Note: this post is from February 26, 2020 and prior to the Covid-19 lockdowns.
After spending time exploring the very busy, touristy area of downtown Fredericksburg, it was time for us to escape to explore the surrounding countryside.
Here are the highlights of where we went and what we did.
One of Texas Hill Country’s iconic scenic drives, the very popular Willow City Loop, a 13 mile two lane dirt road, winds its way through rolling hills, meadows, creeks and valleys. One of Frederickburg’s websites describes the drive this way; “the hills and low lying creek bottoms are ablaze with the colors of a multitude of wildflower varieties… Bluebonnets, Indian Paintbrush, Phlox, Coreopsis, Mexican Poppies, Sunflowers, Firewheels, yellow and white Daisies, Winecups, Horsemint, and Verbena”.
One segment of the drive is bordered with a fence. That doesn’t sound very unusual, now does it? What makes it a bit unusual is that someone has placed an upside down boot on each fence post. How cool! As you can see from the two photos below, there’s a sharp contrast of the colorful landscape that we didn’t see versus the drab one that we did see. Sigh…guess for now photos of the brilliant arrays of wildflowers found on the web will have to suffice! On a positive note, there wasn’t much traffic – we heard and read that when the wildflowers are blooming, traffic on the loop comes to a standstill!
Anyway, leaving town, as we drove along Ranch Road 1631 and Ranch Road 1323 towards Willow Loop Drive, even without the wildflowers, we had some very pretty views.
Perhaps the name Willow City conjures up images of skyscrapers nestled between an assortment of retail establishments similar to other cities. Nope, definitely not here – that image is very far from the real scenario! Instead this “city”, which is known as the gateway to the Willow City Loop, had an estimated population of 70 in 2000. The “city” consists of an old school building, a volunteer fire department and a bar located at the intersection of Farm Road 1323 and the loop road. Don’t blink, you might miss it!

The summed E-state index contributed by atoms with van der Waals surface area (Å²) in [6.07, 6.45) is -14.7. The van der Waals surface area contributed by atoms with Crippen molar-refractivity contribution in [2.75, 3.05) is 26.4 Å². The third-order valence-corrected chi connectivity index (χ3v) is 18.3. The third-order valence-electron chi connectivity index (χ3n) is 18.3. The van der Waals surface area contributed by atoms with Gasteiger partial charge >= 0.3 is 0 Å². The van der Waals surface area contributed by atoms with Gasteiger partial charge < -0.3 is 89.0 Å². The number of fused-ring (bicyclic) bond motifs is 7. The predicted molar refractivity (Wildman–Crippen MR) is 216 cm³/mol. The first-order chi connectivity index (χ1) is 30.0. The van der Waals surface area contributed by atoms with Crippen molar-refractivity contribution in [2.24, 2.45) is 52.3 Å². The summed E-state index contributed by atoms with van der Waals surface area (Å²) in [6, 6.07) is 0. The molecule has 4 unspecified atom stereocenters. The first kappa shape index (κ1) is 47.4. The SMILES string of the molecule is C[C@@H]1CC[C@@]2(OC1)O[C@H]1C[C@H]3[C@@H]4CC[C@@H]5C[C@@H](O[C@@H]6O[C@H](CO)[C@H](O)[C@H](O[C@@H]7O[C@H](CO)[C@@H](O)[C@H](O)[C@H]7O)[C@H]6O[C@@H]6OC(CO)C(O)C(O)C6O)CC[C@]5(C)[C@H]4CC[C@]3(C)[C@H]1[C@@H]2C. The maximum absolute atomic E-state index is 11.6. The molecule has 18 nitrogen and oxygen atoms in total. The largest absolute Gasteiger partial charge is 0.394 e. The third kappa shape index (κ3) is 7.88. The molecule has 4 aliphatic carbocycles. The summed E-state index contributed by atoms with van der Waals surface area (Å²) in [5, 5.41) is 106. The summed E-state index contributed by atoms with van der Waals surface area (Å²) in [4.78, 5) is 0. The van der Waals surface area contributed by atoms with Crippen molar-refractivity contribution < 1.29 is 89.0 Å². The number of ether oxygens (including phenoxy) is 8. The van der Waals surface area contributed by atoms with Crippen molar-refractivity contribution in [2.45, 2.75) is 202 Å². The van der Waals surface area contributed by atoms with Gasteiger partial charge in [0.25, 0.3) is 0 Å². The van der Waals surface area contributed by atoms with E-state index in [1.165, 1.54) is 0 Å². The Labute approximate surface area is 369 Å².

Turning onto the loop, visitors are quickly reminded by the posted signs that the drive winds along private property for its entire 13-mile duration – parking or stopping along the road or walking in the fields of flowers is discouraged. Beware – violators may be prosecuted!
Although there were no wildflowers, there was lots of wildlife. There were cows, cows and more cows in a variety of colors. Hmmm, can cows be considered wildlife? Perhaps these can be since they were wild, free roaming ones (aka loose livestock), seemed like they were everywhere, in the road and on the side of the road. Drive carefully!
And then there were bisons and ostrich…
Located 17 miles outside of Fredericksburg and not to far from the Willow City Loop is the 1,644 acre Enchanted Rock State Natural Area which offers camping facilities, picnicking, 8.4 miles of hiking trails (see trail map here), rock climbing, a nature trail, interpretive exhibits, watchable wildlife and a park store. Entrance fee for the day is $7 per person, ages 13 and older. Children 12 and under are free.
Within the park, rising 425 feet above the ground and covering 640 acres is a massive dome comprised of pink granite known as Enchanted Rock. This rock is actually just the visibly exposed tip of one of the largest batholiths (a mass of cooled lava or magma called igneous rock) in North America while the rest of it stretches underground for another 62 miles. It is also unique as it is the largest monadnock (defined as an isolated structure that abruptly rises up from otherwise flat or gently sloping terrain) in the United States.
It has been a part of human history for at least 11,000 years, long attributed with spiritual powers by the Tonkawa Indians which you can read about here. At the Visitor Center in Fredericksburg, we were warned that if we had any intentions of hiking, we would need to arrive there early – once the park is at capacity, the park closes and no one else will be admitted. Unfortunately we never did find the time to do any hiking here.